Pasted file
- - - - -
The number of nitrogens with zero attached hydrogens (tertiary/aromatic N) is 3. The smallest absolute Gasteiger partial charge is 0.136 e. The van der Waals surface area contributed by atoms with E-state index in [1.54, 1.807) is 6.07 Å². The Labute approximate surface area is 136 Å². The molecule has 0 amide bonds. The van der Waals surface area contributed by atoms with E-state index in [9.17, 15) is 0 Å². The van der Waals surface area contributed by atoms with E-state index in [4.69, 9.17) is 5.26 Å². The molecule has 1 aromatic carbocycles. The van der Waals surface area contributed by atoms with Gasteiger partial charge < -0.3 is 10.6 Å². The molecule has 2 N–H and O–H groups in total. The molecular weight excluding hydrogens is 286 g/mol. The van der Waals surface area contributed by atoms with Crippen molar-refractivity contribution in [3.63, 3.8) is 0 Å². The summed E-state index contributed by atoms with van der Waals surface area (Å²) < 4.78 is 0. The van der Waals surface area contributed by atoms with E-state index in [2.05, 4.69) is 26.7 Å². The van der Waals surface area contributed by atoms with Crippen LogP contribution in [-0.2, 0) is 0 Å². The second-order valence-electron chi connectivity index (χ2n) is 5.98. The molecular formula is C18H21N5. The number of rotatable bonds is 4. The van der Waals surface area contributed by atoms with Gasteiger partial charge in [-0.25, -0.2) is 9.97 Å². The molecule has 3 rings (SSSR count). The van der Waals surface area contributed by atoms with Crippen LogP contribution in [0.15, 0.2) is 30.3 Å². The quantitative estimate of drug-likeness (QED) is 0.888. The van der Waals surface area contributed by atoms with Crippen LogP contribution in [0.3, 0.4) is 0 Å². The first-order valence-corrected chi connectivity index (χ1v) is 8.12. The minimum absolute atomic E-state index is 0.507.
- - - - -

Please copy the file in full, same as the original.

The number of nitrogens with zero attached hydrogens (tertiary/aromatic N) is 3. The smallest absolute Gasteiger partial charge is 0.136 e. The van der Waals surface area contributed by atoms with E-state index in [1.54, 1.807) is 6.07 Å². The Labute approximate surface area is 136 Å². The molecule has 0 amide bonds. The van der Waals surface area contributed by atoms with E-state index in [9.17, 15) is 0 Å². The van der Waals surface area contributed by atoms with E-state index in [4.69, 9.17) is 5.26 Å². The molecule has 1 aromatic carbocycles. The van der Waals surface area contributed by atoms with Gasteiger partial charge < -0.3 is 10.6 Å². The molecule has 2 N–H and O–H groups in total. The molecular weight excluding hydrogens is 286 g/mol. The van der Waals surface area contributed by atoms with Crippen molar-refractivity contribution in [3.63, 3.8) is 0 Å². The summed E-state index contributed by atoms with van der Waals surface area (Å²) < 4.78 is 0. The van der Waals surface area contributed by atoms with E-state index in [2.05, 4.69) is 26.7 Å². The van der Waals surface area contributed by atoms with Crippen LogP contribution in [-0.2, 0) is 0 Å². The second-order valence-electron chi connectivity index (χ2n) is 5.98. The molecular formula is C18H21N5. The number of rotatable bonds is 4. The van der Waals surface area contributed by atoms with Gasteiger partial charge in [-0.25, -0.2) is 9.97 Å². The molecule has 3 rings (SSSR count). The van der Waals surface area contributed by atoms with Crippen LogP contribution in [0.15, 0.2) is 30.3 Å². The quantitative estimate of drug-likeness (QED) is 0.888. The van der Waals surface area contributed by atoms with Crippen LogP contribution in [0.3, 0.4) is 0 Å². The first-order valence-corrected chi connectivity index (χ1v) is 8.12. The minimum absolute atomic E-state index is 0.507.